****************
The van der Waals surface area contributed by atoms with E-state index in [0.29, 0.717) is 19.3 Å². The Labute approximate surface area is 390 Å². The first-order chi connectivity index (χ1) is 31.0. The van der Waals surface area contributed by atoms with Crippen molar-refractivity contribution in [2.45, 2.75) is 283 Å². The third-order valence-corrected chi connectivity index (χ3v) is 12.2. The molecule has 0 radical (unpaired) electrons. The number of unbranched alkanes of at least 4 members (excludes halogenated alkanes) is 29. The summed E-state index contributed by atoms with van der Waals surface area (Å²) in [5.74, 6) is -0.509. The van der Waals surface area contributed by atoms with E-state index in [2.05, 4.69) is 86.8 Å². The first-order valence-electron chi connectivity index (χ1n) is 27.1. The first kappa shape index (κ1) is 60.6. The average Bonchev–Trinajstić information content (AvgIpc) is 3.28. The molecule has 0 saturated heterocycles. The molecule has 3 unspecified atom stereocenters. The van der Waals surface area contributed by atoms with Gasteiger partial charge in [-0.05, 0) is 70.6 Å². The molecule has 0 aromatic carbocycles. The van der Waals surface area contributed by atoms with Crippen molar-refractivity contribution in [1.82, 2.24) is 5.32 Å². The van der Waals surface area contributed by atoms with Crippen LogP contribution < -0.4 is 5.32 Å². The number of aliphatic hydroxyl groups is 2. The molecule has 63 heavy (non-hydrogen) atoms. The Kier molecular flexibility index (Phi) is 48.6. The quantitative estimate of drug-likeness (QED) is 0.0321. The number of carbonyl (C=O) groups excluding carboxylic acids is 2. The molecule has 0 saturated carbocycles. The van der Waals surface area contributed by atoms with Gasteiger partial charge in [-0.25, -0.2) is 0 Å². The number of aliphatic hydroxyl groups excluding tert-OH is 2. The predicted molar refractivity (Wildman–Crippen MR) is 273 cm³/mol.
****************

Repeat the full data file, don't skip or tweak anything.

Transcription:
The van der Waals surface area contributed by atoms with E-state index in [0.29, 0.717) is 19.3 Å². The Labute approximate surface area is 390 Å². The first-order chi connectivity index (χ1) is 31.0. The van der Waals surface area contributed by atoms with Crippen molar-refractivity contribution in [2.45, 2.75) is 283 Å². The third-order valence-corrected chi connectivity index (χ3v) is 12.2. The molecule has 0 radical (unpaired) electrons. The number of unbranched alkanes of at least 4 members (excludes halogenated alkanes) is 29. The summed E-state index contributed by atoms with van der Waals surface area (Å²) in [5.74, 6) is -0.509. The van der Waals surface area contributed by atoms with E-state index in [2.05, 4.69) is 86.8 Å². The first-order valence-electron chi connectivity index (χ1n) is 27.1. The first kappa shape index (κ1) is 60.6. The average Bonchev–Trinajstić information content (AvgIpc) is 3.28. The molecule has 0 saturated heterocycles. The molecule has 3 unspecified atom stereocenters. The van der Waals surface area contributed by atoms with Gasteiger partial charge in [-0.05, 0) is 70.6 Å². The molecule has 0 aromatic carbocycles. The van der Waals surface area contributed by atoms with Crippen molar-refractivity contribution in [1.82, 2.24) is 5.32 Å². The van der Waals surface area contributed by atoms with Crippen LogP contribution < -0.4 is 5.32 Å². The number of aliphatic hydroxyl groups is 2. The molecule has 63 heavy (non-hydrogen) atoms. The Kier molecular flexibility index (Phi) is 48.6. The quantitative estimate of drug-likeness (QED) is 0.0321. The number of carbonyl (C=O) groups excluding carboxylic acids is 2. The molecule has 0 saturated carbocycles. The van der Waals surface area contributed by atoms with Gasteiger partial charge in [-0.25, -0.2) is 0 Å². The number of aliphatic hydroxyl groups excluding tert-OH is 2. The predicted molar refractivity (Wildman–Crippen MR) is 273 cm³/mol.